If history is indeed written by the winners, then there’s a good chance everyone else will be left out. Black people have been here since before the United States even existed, but centuries of racism have erased their stories from historical records.
The Freedmen’s Bureau Project hopes to remedy that problem. The project is a joint initiative from FamilySearch International, the National Archives and Records Administration, the Smithsonian National Museum of African American History and Culture, the Afro-American Historical and Genealogical Society, and the California African American Museum. By this time next year, the project will have digitized more than 1.5 million documents—but they need your help.
The organization known as the Freedmen’s Bureau was created in the 1860s to help newly freed slaves. The Bureau worked to provide black Americans with all the necessities of daily life, including schools, hospitals, food, clothing, and community. In its seven years of existence, the Bureau amassed pages and pages of hand-written records documenting the details of marriages, military service, school enrollment, loans, and medical histories of as many as 4 million Americans. These records represent a wealth of information, information that could bring modern Americans vital information about their family histories.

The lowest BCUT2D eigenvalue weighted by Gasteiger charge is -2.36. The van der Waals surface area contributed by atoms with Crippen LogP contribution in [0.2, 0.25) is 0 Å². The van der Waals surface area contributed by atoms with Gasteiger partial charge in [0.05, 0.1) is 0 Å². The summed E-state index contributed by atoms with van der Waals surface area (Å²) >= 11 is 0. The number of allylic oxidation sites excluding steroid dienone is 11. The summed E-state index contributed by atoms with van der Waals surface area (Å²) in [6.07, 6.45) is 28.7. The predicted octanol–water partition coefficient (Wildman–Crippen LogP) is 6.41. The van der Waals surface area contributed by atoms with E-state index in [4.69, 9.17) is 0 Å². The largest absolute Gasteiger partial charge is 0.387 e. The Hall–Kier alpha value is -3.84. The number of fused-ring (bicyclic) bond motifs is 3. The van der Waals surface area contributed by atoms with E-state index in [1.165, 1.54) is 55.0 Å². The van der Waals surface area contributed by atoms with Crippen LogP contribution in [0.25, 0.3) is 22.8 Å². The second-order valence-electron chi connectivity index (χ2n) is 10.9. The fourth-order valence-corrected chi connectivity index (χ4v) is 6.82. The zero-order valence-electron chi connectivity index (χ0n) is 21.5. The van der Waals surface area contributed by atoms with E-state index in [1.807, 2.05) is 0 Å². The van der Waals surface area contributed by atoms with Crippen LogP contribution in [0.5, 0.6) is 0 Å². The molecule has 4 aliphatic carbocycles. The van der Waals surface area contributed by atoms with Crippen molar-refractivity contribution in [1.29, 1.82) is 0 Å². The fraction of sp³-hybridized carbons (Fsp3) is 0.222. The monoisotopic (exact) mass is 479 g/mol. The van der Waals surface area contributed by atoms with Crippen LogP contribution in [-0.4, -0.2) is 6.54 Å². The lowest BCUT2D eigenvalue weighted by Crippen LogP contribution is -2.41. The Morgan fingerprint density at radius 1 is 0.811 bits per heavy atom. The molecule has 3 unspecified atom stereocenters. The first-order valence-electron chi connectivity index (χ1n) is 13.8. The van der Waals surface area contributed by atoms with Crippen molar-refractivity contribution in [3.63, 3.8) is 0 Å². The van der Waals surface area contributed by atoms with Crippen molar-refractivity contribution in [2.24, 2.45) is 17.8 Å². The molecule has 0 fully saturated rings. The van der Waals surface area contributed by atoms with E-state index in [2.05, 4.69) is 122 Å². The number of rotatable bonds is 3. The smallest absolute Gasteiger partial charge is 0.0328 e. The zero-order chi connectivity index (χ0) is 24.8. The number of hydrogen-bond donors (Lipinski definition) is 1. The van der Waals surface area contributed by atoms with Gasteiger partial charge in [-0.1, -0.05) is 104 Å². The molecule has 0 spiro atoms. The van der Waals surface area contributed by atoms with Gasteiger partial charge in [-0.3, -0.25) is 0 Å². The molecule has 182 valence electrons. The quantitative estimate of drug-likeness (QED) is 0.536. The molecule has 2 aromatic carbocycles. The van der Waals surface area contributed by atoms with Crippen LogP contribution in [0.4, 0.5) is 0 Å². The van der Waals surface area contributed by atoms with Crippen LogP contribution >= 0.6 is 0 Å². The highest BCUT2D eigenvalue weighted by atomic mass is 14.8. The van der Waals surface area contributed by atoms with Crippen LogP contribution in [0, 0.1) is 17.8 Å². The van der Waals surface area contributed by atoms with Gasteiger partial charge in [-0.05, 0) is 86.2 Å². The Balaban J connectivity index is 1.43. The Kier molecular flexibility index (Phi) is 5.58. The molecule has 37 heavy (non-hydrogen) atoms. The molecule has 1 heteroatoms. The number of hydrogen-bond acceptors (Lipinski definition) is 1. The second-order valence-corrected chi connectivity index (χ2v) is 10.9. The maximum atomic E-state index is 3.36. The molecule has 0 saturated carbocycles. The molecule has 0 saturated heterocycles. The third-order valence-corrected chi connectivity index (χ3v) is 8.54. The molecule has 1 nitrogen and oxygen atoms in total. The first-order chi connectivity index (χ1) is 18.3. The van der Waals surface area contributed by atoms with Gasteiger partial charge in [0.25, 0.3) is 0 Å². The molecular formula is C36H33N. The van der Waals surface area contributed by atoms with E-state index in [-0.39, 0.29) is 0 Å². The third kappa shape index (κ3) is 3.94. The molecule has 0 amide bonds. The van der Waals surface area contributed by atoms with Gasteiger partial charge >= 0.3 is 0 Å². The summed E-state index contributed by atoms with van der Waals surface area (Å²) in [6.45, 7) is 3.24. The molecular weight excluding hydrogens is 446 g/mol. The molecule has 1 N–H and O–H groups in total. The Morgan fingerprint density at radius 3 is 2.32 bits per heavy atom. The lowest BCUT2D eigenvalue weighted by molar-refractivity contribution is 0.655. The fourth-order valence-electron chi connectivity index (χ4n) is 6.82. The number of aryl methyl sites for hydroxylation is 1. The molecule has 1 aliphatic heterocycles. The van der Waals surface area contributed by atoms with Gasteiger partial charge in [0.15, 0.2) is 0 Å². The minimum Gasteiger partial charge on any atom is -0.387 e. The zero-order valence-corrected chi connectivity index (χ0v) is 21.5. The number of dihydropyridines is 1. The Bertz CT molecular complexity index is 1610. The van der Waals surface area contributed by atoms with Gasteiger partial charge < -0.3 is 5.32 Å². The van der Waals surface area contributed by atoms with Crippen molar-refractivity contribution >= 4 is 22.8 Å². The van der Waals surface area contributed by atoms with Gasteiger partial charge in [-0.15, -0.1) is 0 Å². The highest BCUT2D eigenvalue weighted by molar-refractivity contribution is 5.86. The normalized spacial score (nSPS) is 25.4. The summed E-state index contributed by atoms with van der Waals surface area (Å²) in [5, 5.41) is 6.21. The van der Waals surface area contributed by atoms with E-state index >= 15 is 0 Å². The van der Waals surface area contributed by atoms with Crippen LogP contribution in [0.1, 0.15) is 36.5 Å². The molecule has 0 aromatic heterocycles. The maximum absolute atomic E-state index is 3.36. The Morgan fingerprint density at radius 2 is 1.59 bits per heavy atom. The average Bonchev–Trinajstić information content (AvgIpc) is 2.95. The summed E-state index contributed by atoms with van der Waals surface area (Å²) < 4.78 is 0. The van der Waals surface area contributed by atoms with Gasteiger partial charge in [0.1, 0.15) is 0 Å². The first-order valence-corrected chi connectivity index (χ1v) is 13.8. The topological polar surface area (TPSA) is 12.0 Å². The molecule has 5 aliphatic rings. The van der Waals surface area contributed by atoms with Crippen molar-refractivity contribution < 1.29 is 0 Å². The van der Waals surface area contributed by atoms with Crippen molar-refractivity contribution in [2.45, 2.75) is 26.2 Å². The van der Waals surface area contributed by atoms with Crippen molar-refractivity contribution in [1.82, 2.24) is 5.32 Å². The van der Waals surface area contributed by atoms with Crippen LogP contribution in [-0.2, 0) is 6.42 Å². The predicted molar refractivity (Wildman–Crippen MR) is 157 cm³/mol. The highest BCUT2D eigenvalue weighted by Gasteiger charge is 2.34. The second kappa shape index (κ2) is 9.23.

But these records aren’t going to digitize themselves. The project is currently enrolling volunteer archivists to help input the records’ rich data in a searchable online database. As of this writing, project members and volunteers have completed inputting information from 26 percent of 1.5 million bureau records.
“Everyone needs to know who they are,” said Diane Watson, former U.S. Representative and U.S. Ambassador, in a press release [PDF]. “They need to know something about their background. They need to know the traits that run through the lines … The Freedmen’s Project will fill in those gaps.”
For more information and to find out how to volunteer, visit discoverfreedmen.org.
Header image via Freedmen's Bureau Project.